SE7000 - Contemporary Issues in Early Childhood (2022/23)
|Module specification||Module approved to run in 2022/23|
|Module title||Contemporary Issues in Early Childhood|
|Module level||Masters (07)|
|Credit rating for module||30|
|School||School of Social Sciences and Professions|
|Total study hours||300|
|Running in 2022/23(Please note that module timeslots are subject to change)||
This module aims to examine contemporary issues in early childhood using a range of theoretical lenses and will consider the implications these issues have for early years policy and practice. It will consider how global, economic, cultural and political contexts contribute to issues becoming ‘concerns’. A range of perspectives on early childhood such as feminism, post-modernism, human capital, as well as from neuroscience, psychology and psychoanalytical thinking will be explored to encourage students to critically engage in contemporary issues which directly impact on their work within the early childhood workforce.
This module aims to enable students to:
- Develop an in-depth knowledge of a range of theoretical lenses through which current issues/concerns can be understood
- Critically examine contemporary issues in relation to early childhood
- Consider the global, cultural, economic and political context of early childhood issues
- Explore contemporary issues (local and national) which directly impact on their work
This module will explore a range of theoretical perspectives on early childhood such as feminism, post-modernism, human capital, neuroscience, psychology and psychoanalysis. These theoretical lenses will be used to examine a range of contemporary issues in early childhood. Issues which may be explored include*:
• The importance of the first three years
• Professionalisation of the early years workforce
• School readiness
• Digital childhoods
• ‘Quality’ and how is it measured
*To ensure this module remains current the actual contemporary issues explored are likely to change year-on-year but the theoretical underpinnings will remain constant.
Learning and teaching
Students will receive theoretical input through bespoke on-line module materials with access to an allocated tutor who is available to support them either face-to-face, by e-mail or by telephone. All students will benefit from a blended learning approach through the use of WebLearn for supplementary materials, links to E-books, on-line discussions and self-assessment exercises such as reflective tasks.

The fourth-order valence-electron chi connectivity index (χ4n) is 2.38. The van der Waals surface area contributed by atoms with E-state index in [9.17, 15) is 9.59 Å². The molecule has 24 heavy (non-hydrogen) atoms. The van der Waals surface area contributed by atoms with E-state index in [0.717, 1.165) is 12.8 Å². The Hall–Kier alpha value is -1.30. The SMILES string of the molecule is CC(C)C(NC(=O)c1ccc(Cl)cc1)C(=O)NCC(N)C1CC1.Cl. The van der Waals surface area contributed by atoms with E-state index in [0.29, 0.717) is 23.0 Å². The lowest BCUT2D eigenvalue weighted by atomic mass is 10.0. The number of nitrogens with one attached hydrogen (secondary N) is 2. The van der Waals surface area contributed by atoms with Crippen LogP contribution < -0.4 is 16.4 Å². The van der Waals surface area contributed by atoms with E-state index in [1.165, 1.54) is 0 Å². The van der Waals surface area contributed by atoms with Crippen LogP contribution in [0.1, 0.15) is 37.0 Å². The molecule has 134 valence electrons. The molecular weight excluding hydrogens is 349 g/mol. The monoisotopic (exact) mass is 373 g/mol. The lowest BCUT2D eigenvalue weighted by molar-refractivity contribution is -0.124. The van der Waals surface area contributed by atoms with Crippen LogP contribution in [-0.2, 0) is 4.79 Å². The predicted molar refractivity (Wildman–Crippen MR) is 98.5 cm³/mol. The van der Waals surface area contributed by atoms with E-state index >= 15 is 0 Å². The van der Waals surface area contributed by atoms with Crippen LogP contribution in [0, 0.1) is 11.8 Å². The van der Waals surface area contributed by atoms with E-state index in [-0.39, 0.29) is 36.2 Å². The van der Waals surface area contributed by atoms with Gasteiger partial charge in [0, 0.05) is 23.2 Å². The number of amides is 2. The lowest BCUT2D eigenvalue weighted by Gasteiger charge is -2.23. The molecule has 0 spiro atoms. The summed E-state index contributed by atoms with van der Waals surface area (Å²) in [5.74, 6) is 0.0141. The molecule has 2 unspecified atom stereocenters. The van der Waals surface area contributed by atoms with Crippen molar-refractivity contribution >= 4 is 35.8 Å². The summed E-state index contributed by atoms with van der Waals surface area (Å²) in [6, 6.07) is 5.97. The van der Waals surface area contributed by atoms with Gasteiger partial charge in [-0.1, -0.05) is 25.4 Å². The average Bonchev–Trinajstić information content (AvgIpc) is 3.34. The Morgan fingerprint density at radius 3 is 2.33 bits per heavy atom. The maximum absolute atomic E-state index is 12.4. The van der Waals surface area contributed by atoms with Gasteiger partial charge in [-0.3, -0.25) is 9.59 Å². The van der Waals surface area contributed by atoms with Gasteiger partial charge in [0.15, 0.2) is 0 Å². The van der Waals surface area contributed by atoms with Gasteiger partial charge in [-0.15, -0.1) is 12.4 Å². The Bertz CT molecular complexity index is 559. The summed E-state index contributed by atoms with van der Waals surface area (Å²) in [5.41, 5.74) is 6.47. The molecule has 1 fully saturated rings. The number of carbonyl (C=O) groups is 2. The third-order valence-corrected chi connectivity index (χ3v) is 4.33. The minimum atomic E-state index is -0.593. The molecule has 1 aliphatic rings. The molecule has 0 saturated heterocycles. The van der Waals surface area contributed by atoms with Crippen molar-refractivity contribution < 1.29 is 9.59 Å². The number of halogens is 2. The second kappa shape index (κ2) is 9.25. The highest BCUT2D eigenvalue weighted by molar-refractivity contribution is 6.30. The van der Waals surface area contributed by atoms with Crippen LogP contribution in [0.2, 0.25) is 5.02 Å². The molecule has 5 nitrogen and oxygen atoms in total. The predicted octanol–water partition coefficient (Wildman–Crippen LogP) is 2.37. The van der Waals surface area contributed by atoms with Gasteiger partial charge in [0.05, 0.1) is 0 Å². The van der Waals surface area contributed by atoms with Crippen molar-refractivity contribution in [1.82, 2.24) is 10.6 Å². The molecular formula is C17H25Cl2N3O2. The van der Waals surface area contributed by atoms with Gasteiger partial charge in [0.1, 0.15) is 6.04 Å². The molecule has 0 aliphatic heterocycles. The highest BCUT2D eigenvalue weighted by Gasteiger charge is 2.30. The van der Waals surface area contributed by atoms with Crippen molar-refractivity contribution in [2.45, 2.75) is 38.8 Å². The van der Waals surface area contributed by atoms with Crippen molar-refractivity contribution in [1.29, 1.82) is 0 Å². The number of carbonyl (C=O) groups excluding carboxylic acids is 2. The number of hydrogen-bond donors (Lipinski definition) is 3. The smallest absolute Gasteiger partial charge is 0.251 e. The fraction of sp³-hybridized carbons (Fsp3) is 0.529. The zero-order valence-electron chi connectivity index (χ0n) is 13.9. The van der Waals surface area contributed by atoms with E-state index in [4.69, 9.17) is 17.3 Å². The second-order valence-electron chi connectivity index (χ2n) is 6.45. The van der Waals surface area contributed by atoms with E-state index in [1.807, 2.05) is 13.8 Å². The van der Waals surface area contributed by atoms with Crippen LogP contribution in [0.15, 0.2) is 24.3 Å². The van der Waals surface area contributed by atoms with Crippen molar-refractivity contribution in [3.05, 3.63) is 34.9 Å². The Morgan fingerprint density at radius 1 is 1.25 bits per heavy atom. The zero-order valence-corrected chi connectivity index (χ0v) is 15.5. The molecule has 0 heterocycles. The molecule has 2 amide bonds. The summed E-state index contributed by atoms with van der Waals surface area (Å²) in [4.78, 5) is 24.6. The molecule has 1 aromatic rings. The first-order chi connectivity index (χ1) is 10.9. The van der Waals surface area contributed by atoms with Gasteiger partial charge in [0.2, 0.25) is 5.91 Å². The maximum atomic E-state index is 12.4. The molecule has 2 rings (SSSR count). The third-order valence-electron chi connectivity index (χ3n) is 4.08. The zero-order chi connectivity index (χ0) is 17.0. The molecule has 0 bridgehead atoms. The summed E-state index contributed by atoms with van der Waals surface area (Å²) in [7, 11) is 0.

Reflection and discussion are key to teaching – reflection will be promoted by the discussion-board exercises incorporated into the web-based materials.
Teaching and learning strategies and methods will link module content to workplace skills and professionalism in the early years.
On successful completion of the module students will be able to:
- outline and explain in depth the features of contemporary childhoods in a local, national and global context and issues of current interest and/or concern
- analyse how the global, economic, cultural and political contexts impact on perceptions of ‘concerns’ in early childhood
- critically examine contemporary issues in early childhood through a range of theoretical lenses
- critically consider how the child is constructed in relation to contemporary issues
Students will demonstrate that they have met the learning outcomes through the submission of:
1. Discussion board engagement (facilitated by tutor) in which students critically comment on particular contemporary issues/concerns (equivalent to 2000 words)
2. An essay drawing on at least two theoretical lenses through which to examine a contemporary issue (of their choice) in early childhood (4000 – 5000 words)
Albon, D. (2010). ‘Post-Modern and Post-Structuralist Perspectives on Early Childhood Education’. In L. Miller and L. Pound (Eds), Theories and Approaches to Learning in the Early Years (pp. 38-52). London: Sage.
Cannella, G.S. and Viruru, R. (2004). Childhood and Postcolonialism. London: Routledge/Falmer.
Dahlberg, G. and Moss, P. (2005). Ethics and politics in early childhood education. London: RoutledgeFalmer.
Lauder, H., P. Brown, J. Dillabough, and A.H. Halsey (Eds), Education, Globalisation and Social Change Oxford: Oxford University Press.
Lingard, B. (2009). ‘Testing Times: The Need for New Intelligent Accountabilities for Schooling’. QTU Professional Magazine, November, pp. 13-19 (http://www.qtu.asn.au/vo24_lingard.pdf)
Osgood, J. (2012). Narratives From The Nursery: Negotiating Professional Identities in Early Childhood. London: Routledge.
Penn, H. (2010). ‘Shaping the Future: How Human Capital Arguments about Investment in Early Childhood Services are Being (Mis)used in Poor Countries’. In N. Yelland (Ed), Contemporary Perspectives on Early Childhood Education (pp. 49-65). Maidenhead: OUP.
Robinson, K. and Davies, C. (2010). 'Hatching Babies and Stork Deliveries: risk and regulation in the construction of children's sexual knowledge'. Contemporary Issues in Early Childhood, 11 (3), 249.
Shallwani, S. (2010). ‘Racism and Imperialism in Child Development Discourse: Deconstructing ‘Developmentally Appropriate Practice’. In G.S. Cannella, L. Diaz Soto (Eds), Childhoods: A Handbook (pp. 231-244). New York: Peter Lang.
Tobin, J. and Kurban, F. (2009). ''They Don't Like Us': reflections of Turkish children in a German preschool'. Contemporary Issues in Early Childhood, 10 (1), 24-34.